T 3/23 Frank Norris, Vandover and the Brute (written 1890s; published 1914). Read first half. The link will take you to a number of different online formats of the novel. Choose your favorite, or buy a hard copy.
Lecture/Slides: Urban Dangers: Vandover and White Manhood’s Decline

Post with your Group: [1][2][3][4]

Th 3/25 Frank Norris, Vandover and the Brute. Read second half.
Slides/Lecture: Evolution, Recapitulation, and Degeneration in Vandover

F 3/26 Zoom Discussion: [Section X: 9:10-10:00] [Section Y: 10:20-11:10]

Post with your Group: [1][2][3][4]

Week 6 Slavery’s Madness (Chesnutt) and 20th-Century Bartlebies (West)
T 3/30 Charles Chesnutt, “Po’ Sandy”, “Dave’s Neckliss”, and “The Doll”
Slides/Lecture: Black Madness, The Plantation Tale, and Charles Chesnutt

Post with your Group: [1][2][3][4]

Unit III) The Asylum: Moral Treatment, Medical Treatment and the Controversy of Institutionalization

Th 4/1 Moral Treatment and the Kirkbride Plan, 1820-1860
• From David Rothman, The Discovery of the Asylum, Chapter 5, “Insanity and the Social Order” and Chapter 6, “The New World of the Asylum” (eres)
“Life in the Asylum,” by a patient in the New York State Insane Asylum (1855)
Life at Asylumia (1855)
Lecture/Slideshow: The Birth of the Asylum, 1730-1860.

Post with your Group: [1] [2] [3] [4]

F 4/2 Zoom Discussion: [Section X: 9:10-10:00] [Section Y: 10:20-11:10]

Week 7
T 4/6 The Decline of Moral Treatment, 1850-1900
Nellie Bly, Ten Days in a Mad-House, 1887
Lecture/Slideshow: The Asylum: Expansion and Deterioration, 1870-1930
Optional:
• From Isaac Hunt, Astounding Disclosures! Three Years in a Madhouse (eres)
• Adriana Brinckle, from Life among the Insane (eres)

Post with your Group: [1][2][3][4]

Th 4/7-F 4/8 SPRING BREAK!! No assigned work.

Week 8 The Counterculture and the Asylum
T 4/13 Ken Kesey, One Flew over the Cuckoo’s Nest (1962)–First Half
Slideshow/Lecture: The New Bedlam: Psychiatric Hospitals after WWII

Post with your Group: [1][2][3][4]

Th 4/15 Ken Kesey, One Flew over the Cuckoo’s Nest–Second Half
WATCH: Milos Forman, One Flew over the Cuckoo’s Nest, 1975 (link will take you to the movie on Panopto)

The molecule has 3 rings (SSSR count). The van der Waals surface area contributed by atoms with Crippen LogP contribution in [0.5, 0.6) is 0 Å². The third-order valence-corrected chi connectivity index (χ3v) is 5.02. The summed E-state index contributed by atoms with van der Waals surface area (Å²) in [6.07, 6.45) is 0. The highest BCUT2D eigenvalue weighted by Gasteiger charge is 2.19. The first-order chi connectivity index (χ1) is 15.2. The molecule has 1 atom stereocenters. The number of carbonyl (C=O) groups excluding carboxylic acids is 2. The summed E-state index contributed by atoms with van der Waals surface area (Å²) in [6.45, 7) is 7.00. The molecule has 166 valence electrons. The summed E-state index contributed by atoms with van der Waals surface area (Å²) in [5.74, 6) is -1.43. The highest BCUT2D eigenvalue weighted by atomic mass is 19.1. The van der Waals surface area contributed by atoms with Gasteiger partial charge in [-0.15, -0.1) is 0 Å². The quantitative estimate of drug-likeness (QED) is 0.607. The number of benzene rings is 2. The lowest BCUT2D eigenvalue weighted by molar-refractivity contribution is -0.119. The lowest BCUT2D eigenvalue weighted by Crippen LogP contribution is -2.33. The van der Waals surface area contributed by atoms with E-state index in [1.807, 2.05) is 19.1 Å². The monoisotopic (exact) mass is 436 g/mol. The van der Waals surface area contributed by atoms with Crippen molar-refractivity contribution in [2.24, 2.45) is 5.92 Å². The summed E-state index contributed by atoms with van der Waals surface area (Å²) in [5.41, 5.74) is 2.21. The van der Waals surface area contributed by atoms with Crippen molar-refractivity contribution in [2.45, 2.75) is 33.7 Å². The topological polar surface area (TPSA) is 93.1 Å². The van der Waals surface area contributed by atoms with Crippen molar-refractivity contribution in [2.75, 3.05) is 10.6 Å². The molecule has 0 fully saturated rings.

Slideshow/Lecture: Cuckoo’s Nest: Masculinity, “Black Boys,” and Nature
No Posts Today: [1][2][3][4] –Group work on scenes for Friday instead]

F 4/16 Scene Discussion (see link at the top of this page for directions): 9:10-10:00 (Madison Brito, Timothy DeLorenzo, Tommy Dillon, Paolo Gonnelli)
Scene Discussion (see link at the top of this page for directions): 10:10-11:00 (Dan Cielak, Michael Frank, Haley Glover, Will Koch)

Week 9 Contemporary Nervousness?
T 4/20 Susanna Kaysen, Girl, Interrupted (1993)
Sideshow/Lecture: Girl, Interrupted: Adolescence, Gender, and Diagnosis

Post with your Group: [1][2][3][4]

Th 4/22 Susanna Kaysen, Girl, Interrupted
• Watch James Mangold, Girl, Interrupted (1999) (available on Amazon, Google Movies, or Panopto at Middlebury).
Slideshow/Lecture: From Memoir to Fiction on the Women’s Ward

No Posts Today: [1][2][3][4] –Group work on scenes for Friday instead]

F 4/23 Scene Discussion (see link at the top of this page for directions):: 9:10-10:00 (KK Laird, Carl Langaker, Cole Merrell, Liz Srulevich)
Scene Discussion (see link at the top of this page for directions):: 10:10-11:00 (Alexandra Lawson, Joseph Levine, Rachel Horowitz-Benoit, Gordon Lewis)

Unit IV) American Psychos—Criminals and Psychopaths

Week 10
T 4/27  Thomas Harris, The Silence of the Lambs (1981) (first half)
Slides/Lecture: Mind Control and Body Control:  Anti-Psychiatry, Titicut Follies, and The Silence of the Lambs

Post with your Group: [1][2][3][4]

Th 4/29 Thomas Harris, The Silence of the Lambs (1981) (second half)
Slides/Lecture: Medieval Dungeons and Modern Psychiatry in The Silence of the Lambs

Post with your Group: [1][2][3][4]

F Zoom Discussion [Section X: 9:10-10:00] [Section Y: 10:20-11:10]

Week 11
T 5/4 Watch: Jonathan Demme, The Silence of the Lambs (1991)
Slides/Lecture: Gender, Sexuality, and Violence: Looking in The Silence of the Lambs

Post with your Group: [1][2][3][4]

Th 5/6 Brett Easton Ellis, American Psycho, (1991)–read first half (American Psycho is satire, but it includes some long, notoriously graphic scenes of sexual and other kinds of violence. Most of these unfold in the novel’s second half. Some, though, are in these pages.)
Slides/Lecture: From Outrage to Icon: Patrick Bateman and American Psycho

Post with your Group: [1][2][3][4]

F 5/7 Zoom Discussion: [Section X: 9:10-10:00] [Section Y: 10:20-11:10]

Week 12
T 5/11 SPRING SYMPOSIUM–No assigned work
Th 5/13 Brett Easton Ellis, American Psycho–read second half
Slides/Lecture: Images, Penitents, and the Hellbound: Consumer Desire in American Psycho

Post with your Group: [1][2][3][4]

Week 13
T 5/18 Watch: Mary Harron, American Psycho (2000)
Slides/Lecture: The Afterlife of Patrick Bateman
No Posts Today: [1][2][3][4] –Group work on scenes for Friday instead]

Th 5/20 Reading TBD
F 5/21 Scene Discussion (see link at the top of this page for directions): [Section X: 9:10-10:00] (Michael Taylor, Annabella Twomey, Andrea Zvonar)
Scene Discussion (see link at the top of this page for directions): [Section Y: 10:20-11:10] (Alex Merill, Henry Mooers, Jacob Morton)